2

Suppose I have 2 files, in1.tex and in2.tex. In file in1.tex, the data is

1a & 1b \\
1c & 1d

and in in2.tex, the data is in a similar format:

2a & 2b \\
2c & 2d

In my scenario, these are output tables from Stata. To combine these vertically, I could just do

\input{in1.tex} \\
\input{in2.tex}

I'm wondering if there's a way I could append these two files so that they appear side by side... in other words, to get something like

1a & 1b & 2a & 2b \\
1c & 1d & 2c & 2d

EDIT: So that I can put this in a tabular/table environment.

\begin{table}[htbp]
    \begin{tabular}{*{4}{c}}
        ** some function of in1.tex and in2.tex here
    \end{tabular}
\end{table}

Thanks!

  • Do in1.tex and in2.tex have the same number of rows? And, if the eventual output is supposed to be in a tabular, you don't need to mix the two before setting in in a (say) 4-column tabular. Perhaps you could be more explicit in terms of what you want as output. – Werner Jan 7 '16 at 7:03
  • Yeah, let's assume that they have the same number of rows. If you could help elaborate on what you mean by your second sentence, that would be awesome. – Art Jan 7 '16 at 7:07
3

You don't need to merge in1.tex and in2.tex horizontally into in3.tex (say) before setting it in a tabular. Here's how you can do it without that merger:

enter image description here

\documentclass{article}

\usepackage{filecontents}

% First standalone table
\begin{filecontents*}{in1.tex}
1a & 1b \\
1c & 1d
\end{filecontents*}

% Second standalone table
\begin{filecontents*}{in2.tex}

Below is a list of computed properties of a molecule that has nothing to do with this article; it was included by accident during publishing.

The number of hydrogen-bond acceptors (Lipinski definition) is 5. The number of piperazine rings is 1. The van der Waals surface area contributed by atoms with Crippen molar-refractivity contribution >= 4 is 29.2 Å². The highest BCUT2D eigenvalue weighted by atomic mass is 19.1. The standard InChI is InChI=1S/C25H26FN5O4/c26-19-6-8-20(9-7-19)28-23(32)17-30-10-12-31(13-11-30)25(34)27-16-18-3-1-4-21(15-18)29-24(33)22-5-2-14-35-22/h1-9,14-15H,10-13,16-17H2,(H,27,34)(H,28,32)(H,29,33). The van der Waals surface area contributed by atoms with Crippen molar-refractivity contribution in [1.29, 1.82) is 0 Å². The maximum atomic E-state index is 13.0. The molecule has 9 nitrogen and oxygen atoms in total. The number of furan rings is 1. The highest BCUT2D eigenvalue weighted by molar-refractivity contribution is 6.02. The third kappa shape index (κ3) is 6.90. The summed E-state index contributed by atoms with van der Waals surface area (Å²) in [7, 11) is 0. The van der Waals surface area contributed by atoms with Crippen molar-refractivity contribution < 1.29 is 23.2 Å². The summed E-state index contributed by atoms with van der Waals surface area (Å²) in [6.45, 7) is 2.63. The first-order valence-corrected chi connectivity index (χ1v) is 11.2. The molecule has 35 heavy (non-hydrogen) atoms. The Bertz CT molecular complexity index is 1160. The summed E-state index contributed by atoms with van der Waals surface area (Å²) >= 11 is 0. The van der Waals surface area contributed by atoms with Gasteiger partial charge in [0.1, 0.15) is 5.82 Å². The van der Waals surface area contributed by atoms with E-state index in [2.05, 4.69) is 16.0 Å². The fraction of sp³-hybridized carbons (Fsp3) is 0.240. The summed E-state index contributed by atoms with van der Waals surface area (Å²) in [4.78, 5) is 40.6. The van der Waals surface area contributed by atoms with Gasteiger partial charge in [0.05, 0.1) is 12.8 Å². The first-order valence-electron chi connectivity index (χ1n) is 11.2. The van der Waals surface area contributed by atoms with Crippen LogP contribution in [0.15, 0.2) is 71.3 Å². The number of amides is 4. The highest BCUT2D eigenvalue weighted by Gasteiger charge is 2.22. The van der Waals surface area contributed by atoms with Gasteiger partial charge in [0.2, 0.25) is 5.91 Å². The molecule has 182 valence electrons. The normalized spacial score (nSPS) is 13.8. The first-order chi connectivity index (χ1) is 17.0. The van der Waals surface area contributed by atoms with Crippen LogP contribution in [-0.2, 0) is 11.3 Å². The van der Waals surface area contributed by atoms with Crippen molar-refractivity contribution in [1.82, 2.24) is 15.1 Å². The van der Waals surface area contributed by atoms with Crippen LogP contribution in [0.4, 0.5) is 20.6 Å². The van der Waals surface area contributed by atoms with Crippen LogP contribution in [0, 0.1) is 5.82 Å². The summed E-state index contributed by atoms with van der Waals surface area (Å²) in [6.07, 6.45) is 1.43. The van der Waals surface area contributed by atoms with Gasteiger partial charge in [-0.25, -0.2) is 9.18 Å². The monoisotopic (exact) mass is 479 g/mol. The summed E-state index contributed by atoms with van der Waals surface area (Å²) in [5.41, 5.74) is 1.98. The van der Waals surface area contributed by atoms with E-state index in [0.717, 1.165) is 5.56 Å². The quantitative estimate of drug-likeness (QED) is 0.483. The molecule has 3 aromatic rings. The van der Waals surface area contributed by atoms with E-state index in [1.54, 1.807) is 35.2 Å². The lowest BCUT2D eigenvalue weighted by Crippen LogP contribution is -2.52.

2a & 2b \\
2c & 2d
\end{filecontents*}

% Third combined table
\begin{filecontents*}{in3.tex}
1a & 1b & 2a & 2b \\
1c & 1d & 2c & 2d
\end{filecontents*}

\begin{document}

% Combined in1.tex and in2.tex
\begin{tabular}[t]{ *{2}{c} }
  \input{in1}%
\end{tabular}%
\begin{tabular}[t]{ *{2}{c} }
  \input{in2}%
\end{tabular}

\bigskip

% Desired output
\begin{tabular}{ *{4}{c} }
  \input{in3}%
\end{tabular}

\end{document}

Some things to note here:

  1. Either end of the tabular structure has only half the regular \tabcolsep; that is, .5\tabcolsep. As such, a horizontal concatenation is equivalent to a regular \tabcolsep.

  2. \input{..}% ends with a %. See What is the use of percent signs (%) at the end of lines?

  3. End the first tabular using \end{tabular}%. Motivation similar to above.

  4. The two separate tabulars are [t]op aligned. However, in the case where the numbers of rows in in1.tex and in2.tex are equal, there is no real need for this forced alignment.

  • Wow. Didn't know you could do that. Thanks a lot! – Art Jan 8 '16 at 2:00

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